And then I engage in a project of a collaborative nature and run into the same frustrating challenges. One of us has misunderstood the intentions of the other, despite hours of communication. One of us has the governing idea for a project, which goes unrealized by the other team members– or perhaps is unyielding when asked about it. One person isn’t good about deadlines, another has an issue checking his or her email, and a third has run into a major personal crisis at the eleventh hour, leaving the rest of the team members to fill in the gaps. Each collaborative project I’ve participated in that resulted in some concrete outcome– that is, some kind of paper or proposal– there have been complications that have left me feeling more frustrated by the experience than able to enjoy those wonderful ‘Ah ha!’ moments that only come in working with groups.

Here, I guess, my question is: what are some of the things that collaboration can give us that other modes of work cannot? If you’ve found collaboration frustrating or perhaps ‘not worth it’ in the past, why? What can we do or how can we think about collaboration to diminish those attitudes and increase the positive outcomes of collaboration?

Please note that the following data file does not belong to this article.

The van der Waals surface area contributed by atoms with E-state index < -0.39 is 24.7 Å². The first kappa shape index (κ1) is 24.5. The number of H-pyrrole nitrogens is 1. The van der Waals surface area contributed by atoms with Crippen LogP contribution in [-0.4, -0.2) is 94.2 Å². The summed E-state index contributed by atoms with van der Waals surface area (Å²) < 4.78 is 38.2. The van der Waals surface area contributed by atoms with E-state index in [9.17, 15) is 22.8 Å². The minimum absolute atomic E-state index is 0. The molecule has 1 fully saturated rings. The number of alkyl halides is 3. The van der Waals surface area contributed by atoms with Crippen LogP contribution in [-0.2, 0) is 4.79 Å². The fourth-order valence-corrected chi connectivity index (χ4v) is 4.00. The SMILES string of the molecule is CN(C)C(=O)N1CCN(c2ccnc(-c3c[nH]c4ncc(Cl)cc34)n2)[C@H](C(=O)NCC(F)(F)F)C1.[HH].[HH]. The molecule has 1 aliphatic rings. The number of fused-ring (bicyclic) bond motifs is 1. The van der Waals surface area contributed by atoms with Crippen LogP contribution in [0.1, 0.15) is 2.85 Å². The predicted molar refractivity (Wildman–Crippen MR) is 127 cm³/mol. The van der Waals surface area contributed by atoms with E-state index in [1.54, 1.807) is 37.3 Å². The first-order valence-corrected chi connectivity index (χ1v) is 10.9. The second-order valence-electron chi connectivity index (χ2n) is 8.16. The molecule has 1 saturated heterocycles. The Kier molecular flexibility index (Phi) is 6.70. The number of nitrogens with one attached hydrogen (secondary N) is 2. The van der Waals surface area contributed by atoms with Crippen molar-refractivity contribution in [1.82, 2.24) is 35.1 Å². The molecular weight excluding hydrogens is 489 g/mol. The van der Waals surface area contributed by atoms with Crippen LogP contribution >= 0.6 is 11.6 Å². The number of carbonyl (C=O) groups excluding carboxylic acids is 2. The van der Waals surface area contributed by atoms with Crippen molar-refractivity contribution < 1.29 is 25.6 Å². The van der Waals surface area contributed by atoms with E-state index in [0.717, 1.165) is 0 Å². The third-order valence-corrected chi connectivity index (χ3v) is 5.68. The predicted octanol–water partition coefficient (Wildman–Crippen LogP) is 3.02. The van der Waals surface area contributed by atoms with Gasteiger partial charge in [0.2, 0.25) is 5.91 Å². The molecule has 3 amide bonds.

Collaborating in the Academy

One of the questions steering this week’s reading was: ‘digital scholarship and pedagogy rewards and often times requires collaboration at a level not previously expected of academics. How does this change the labor we do, our approaches to imagining and designing projects?’ I thought about this in connection with a story I recently heard from an adviser of mine, who admitted that she was reprimanded during her annual review for doing “too much collaborative work” and not enough on her own. Now, she works in a much more ‘traditional’ academic field, but the comment made me think twice about the role of collaboration, especially in tandem with the digital humanities or digital scholarship in general.